Review: Shrieks & Creaks
Publisher: Western Publishing Company
Year: 1988

Photo shows Dracula standing at a doorway to a mansion with an audiocassette tape nearby

how we met

Bill surprised me with Shrieks & Creaks last spring or so. He picked it up in decent shape at the Kane County toy show when I was not in tow. This game had been on my wishlist ever since I learned about it – presumably around the time I played Girl Talk: Date Line, but who knows. I can’t really remember. I was happy to have it, and it meant I get to use my audio cassette player for a second time!

how it plays

The object of Shrieks & Creaks is to be the first player to reach the tower in the haunted mansion. Then you win! (I’m not sure why the tagline says escape but the board leads you to a tower… in fact while I am nitpicking the tagline, it’s not really the mansion that speaks, it’s the ghosts.. ok I’m done now.)

The board shows a path through many rooms
The board showing the possible paths and Black Cat areas (more on those soon)

Each player chooses a character, and each character has a pawn as well as a key similar to the room keys. The Host character, Sir Simon Shriek, is not a player but is used to make sure the tape plays (more on that soon).

The player keys and Sir Simon Shriek
The player keys and Sir Simon Shriek, a little rough for wear

Place one Room Key in each room, matching the number on the key to the room number. Each row, or level, of rooms has the same number. It’s almost as though one of these keys will grant you safe passage and the rest will not.

Piles of room keys labeled 1 through 4
The Room Keys. Note: I am missing one level 2 Room Key

Place the cassette tape into your player and press play. Then put Sir Simon Shriek into the Tombstone Speaker and listen to the introduction. After the introduction, remove Sir Simon and you can start play!

On their turn, each player rolls the die and moves that number of spaces in any direction they choose, but if they encounter a Black Cat they must stop movement. After a player lands on a Black Cat, they immediately take their Player Key as well as the Room Key they are on and place them into the Tombstone Speaker together. If no sounds are heard, the room is clear and they can continue movement by rolling the die again immediately. However if sounds are heard, follow the directions. These will typically send the player to another room in the house. Then their turn is over.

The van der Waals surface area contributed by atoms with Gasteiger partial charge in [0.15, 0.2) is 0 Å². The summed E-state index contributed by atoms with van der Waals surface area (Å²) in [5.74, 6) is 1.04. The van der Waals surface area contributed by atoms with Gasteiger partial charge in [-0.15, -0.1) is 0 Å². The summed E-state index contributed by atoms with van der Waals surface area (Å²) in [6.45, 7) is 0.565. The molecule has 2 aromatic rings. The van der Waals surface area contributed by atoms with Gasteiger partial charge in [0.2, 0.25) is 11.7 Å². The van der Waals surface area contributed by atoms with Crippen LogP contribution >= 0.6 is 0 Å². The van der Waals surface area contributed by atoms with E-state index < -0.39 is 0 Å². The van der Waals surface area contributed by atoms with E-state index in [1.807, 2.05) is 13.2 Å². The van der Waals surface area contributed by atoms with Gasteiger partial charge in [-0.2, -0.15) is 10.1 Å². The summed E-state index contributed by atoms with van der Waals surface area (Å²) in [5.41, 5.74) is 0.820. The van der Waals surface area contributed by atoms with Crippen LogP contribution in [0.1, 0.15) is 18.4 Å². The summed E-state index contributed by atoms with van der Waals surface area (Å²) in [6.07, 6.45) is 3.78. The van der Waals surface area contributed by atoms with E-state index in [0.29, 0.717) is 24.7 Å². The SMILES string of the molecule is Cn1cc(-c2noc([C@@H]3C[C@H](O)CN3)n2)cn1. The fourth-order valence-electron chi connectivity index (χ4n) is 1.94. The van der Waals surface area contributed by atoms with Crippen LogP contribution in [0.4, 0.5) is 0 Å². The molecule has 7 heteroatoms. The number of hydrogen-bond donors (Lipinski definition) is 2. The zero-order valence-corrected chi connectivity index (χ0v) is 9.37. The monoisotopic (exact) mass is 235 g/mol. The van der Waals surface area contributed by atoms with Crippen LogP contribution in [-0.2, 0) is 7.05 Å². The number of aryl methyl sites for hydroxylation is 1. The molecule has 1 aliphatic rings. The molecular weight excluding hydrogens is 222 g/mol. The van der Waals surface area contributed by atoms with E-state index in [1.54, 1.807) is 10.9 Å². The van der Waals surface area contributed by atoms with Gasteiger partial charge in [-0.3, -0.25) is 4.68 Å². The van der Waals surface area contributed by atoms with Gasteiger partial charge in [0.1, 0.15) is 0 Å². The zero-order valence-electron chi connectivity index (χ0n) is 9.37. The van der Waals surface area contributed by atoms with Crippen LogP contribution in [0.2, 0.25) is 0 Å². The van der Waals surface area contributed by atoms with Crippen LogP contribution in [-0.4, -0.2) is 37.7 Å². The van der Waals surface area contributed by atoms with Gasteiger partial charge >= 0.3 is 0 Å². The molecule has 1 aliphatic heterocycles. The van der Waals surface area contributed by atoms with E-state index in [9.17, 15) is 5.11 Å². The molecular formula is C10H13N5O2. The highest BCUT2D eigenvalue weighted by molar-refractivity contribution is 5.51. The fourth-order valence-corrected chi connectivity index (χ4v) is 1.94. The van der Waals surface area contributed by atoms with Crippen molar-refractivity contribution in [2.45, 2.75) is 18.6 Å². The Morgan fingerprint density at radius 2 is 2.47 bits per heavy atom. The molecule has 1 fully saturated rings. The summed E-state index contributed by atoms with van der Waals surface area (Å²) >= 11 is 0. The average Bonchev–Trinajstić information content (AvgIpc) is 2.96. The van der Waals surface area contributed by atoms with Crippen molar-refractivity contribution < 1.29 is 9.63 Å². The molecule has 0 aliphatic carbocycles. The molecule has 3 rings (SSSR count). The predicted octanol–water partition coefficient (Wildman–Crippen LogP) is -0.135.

The pawns, with one missing
My copy is missing one pawn, but you can substitute anything

It’s important to remember which rooms make noise and are therefore haunted for your particular playing piece. A room that is haunted for me may not be haunted for you, so it does you no good to memorize what happens to other players. But the goal is to avoid haunted rooms, so remember what happens during your own turn.

Continue play until one player reaches the tower. That player wins Shrieks & Creaks!

how it went

Shrieks & Creaks had been on my wishlist for ever so long, and I was ever so excited to play it. And I was ever so disappointed.

Shrieks & Creaks works the same way and has the same components as Girl Talk: Date Line which I reviewed early on in my blog. And if you read that review and continue to read the spoilers, I explain exactly which characters always make the speaker work, which players don’t contribute any contact, and so on. And maybe that ruined the magic for me a little.

The tombstone speaker and cassette tape
The components we are all here for

I like the premise of this game. The idea that you are looking for silence was cute, and a nice shift away from Girl Talk: Date Line where silence is no good. The combinations of keys causing rooms to be haunted for one player and not another was a neat idea. The problem is that players can probably figure out what is happening by studying key combinations during any turn and then determine visually which path is safe for them, because all the keys are showing all the time. And then it’s just a roll-off.

My copy is missing a single room key, so we just let players pass through that room for free. And we all took advantage of that. I don’t think it was a huge impact; we still had plenty of road to travel.

A view of our play
Our play with a spooky Mickey playing substitute pawn

Near the end of our gameplay we were all stacked up near the tower. Bill and John in particular were making a run for it. In the end Bill got better rolls, and Bill won Shrieks & Creaks!

play or pass

A hesitant pass. I love spooky games, and the idea of a cassette tape that plays hauntings of a mansion is right up my alley on paper. But we already played a game like this, and we already know the trick here. And more than that, the execution left us struggling to pretend we didn’t know exactly what to do.